BPW Foundation's Women Misbehavin' Blog

Well behaved women never make history

A Lesson to be learned

Posted by YWM on August 31, 2011

Something to think about as school starts.

This true story has been circulating on the Internet and we thought it was worth sharing with our readers.

Back in September of 2005, on the first day of school, Martha Cothren, a social studies school teacher at Robinson High School in Little Rock , did something not to be forgotten. On the first day of school, with the permission of the school superintendent, the principal and the building supervisor, she removed all of the desks out of her classroom.

When the first period kids entered the room they discovered that there were no desks.

‘Ms. Cothren, where are our desks?’

She replied, ‘You can’t have a desk until you tell me how you earn the right to sit at a desk.’

They thought, ‘Well, maybe it’s our grades.’

‘No,’ she said.

‘Maybe it’s our behavior.’

She told them, ‘No, it’s not even your behavior.’

And so, they came and went, the first period, second period, third period.  Still no desks in the classroom.

By early afternoon television news crews had started gathering in Ms. Cothren’s classroom to report about this crazy teacher who had taken all the desks out of her room.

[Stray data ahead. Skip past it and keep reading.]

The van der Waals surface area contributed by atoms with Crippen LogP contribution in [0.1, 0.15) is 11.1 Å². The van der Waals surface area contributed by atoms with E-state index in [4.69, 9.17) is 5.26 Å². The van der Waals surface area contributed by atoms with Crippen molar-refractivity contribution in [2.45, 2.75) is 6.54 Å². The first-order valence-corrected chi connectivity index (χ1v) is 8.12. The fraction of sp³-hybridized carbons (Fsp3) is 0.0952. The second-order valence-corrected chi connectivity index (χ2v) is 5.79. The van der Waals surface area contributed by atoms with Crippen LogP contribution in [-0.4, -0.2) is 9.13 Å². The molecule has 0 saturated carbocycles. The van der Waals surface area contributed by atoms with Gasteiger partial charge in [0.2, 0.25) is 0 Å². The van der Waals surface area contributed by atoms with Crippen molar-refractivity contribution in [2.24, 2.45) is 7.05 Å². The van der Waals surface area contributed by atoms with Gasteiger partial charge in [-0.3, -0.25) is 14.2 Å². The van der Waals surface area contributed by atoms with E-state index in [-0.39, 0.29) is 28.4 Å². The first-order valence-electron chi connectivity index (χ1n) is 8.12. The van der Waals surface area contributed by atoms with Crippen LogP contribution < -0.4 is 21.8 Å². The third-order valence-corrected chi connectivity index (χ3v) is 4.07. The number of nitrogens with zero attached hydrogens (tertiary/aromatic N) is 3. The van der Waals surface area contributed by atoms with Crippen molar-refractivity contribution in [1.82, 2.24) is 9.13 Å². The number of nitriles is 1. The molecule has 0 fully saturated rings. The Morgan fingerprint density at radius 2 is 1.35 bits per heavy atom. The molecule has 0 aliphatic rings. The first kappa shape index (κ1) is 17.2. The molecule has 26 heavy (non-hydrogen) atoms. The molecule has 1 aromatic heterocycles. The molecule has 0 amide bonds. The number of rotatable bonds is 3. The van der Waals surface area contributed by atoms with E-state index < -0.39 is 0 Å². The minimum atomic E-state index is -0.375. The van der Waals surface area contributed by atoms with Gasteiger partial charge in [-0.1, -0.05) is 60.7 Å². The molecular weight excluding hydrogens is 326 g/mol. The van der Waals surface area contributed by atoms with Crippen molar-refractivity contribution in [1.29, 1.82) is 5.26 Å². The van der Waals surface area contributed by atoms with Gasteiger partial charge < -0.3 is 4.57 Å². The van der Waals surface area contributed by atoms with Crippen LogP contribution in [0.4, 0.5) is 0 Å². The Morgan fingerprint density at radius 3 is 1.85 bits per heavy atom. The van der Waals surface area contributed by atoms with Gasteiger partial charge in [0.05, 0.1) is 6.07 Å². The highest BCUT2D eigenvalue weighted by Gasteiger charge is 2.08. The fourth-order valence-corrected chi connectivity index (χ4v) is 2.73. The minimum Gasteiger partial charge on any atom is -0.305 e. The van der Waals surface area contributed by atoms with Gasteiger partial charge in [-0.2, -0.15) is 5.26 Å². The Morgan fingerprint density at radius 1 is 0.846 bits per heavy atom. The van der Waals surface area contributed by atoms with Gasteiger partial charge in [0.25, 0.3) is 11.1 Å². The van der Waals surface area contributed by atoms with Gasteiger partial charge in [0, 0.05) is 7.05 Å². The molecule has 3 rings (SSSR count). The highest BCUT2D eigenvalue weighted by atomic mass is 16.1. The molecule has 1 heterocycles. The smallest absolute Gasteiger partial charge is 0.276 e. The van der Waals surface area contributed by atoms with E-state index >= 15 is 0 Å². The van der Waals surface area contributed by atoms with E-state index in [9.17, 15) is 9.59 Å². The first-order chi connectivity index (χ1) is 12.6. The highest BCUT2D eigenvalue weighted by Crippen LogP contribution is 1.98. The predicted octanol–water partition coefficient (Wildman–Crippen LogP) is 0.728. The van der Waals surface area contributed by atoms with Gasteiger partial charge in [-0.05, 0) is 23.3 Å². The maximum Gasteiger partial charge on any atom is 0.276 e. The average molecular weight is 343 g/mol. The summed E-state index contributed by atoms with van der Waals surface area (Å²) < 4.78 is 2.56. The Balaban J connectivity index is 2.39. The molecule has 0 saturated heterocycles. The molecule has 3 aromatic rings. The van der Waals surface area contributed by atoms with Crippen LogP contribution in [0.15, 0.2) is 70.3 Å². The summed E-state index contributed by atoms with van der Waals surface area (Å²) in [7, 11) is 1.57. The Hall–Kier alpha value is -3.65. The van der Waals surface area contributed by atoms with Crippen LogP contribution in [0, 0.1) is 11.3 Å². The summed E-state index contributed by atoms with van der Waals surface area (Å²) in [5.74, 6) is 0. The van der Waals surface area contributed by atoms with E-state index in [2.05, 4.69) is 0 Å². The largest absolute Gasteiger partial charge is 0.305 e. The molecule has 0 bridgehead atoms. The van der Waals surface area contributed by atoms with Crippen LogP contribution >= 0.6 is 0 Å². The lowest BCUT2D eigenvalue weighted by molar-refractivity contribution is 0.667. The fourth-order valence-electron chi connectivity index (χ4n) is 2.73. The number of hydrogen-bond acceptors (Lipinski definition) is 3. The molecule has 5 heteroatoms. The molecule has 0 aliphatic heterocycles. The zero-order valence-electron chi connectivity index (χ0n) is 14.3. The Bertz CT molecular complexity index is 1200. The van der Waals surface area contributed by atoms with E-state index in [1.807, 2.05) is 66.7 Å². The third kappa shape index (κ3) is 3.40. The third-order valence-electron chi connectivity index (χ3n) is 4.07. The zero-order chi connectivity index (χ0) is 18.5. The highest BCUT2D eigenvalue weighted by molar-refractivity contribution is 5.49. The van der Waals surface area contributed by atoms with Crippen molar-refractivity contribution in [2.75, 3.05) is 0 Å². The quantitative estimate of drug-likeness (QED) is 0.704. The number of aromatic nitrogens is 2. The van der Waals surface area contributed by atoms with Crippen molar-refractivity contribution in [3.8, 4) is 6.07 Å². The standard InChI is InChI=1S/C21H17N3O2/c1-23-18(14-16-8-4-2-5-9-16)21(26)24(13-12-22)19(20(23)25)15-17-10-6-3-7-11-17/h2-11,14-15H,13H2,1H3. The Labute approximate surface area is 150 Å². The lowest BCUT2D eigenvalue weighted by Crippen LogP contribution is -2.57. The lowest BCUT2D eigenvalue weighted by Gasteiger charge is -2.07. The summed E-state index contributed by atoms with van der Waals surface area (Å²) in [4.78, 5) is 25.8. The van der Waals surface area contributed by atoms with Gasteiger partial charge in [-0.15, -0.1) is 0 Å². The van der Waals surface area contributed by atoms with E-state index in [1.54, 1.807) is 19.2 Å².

The final period of the day came and as the puzzled students found seats on the floor of the deskless classroom, Martha Cothren said, ‘Throughout the day no one has been able to tell me just what he/she has done to earn the right to sit at the desks that are ordinarily found in this classroom.  Now I am going to tell you.’

At this point, Martha Cothren went over to the door of her classroom and opened it.

Twenty-seven (27) U.S. Veterans, all in uniforms, walked into that classroom, each one carrying a school desk.  The Vets began placing the school desks in rows, and then they would walk over and stand alongside the wall.  By the time the last soldier had set the final desk in place those kids started to understand, perhaps for the first time in their lives, just how the right to sit at those desks had been earned.

Martha said, ‘You didn’t earn the right to sit at these desks.  These heroes did it for you..  They placed the desks here for you. Now, it’s up to you to sit in them. It is your responsibility to learn, to be good students, to be good citizens.  They paid the price so that you could have the freedom to get an education. Don’t ever forget it.’

In 2006, The Veterans of Foreign Wars named Martha Cothren as their “Teacher of the Year.”

As school starts and we continue our daily lives don’t forget that August was the deadliest month yet for U.S. forces in the nearly 10-year war in Afghanistan with 66 of our brave soliders dying so that this nation’s children can start school.   We can thank them by supporting our veterans when they return home from defending our freedoms and the freedoms of others.  Sign up to get updates on the BPW Foundation Joining Forces for Women Veteran’s Mentorship program and lean how you can help.

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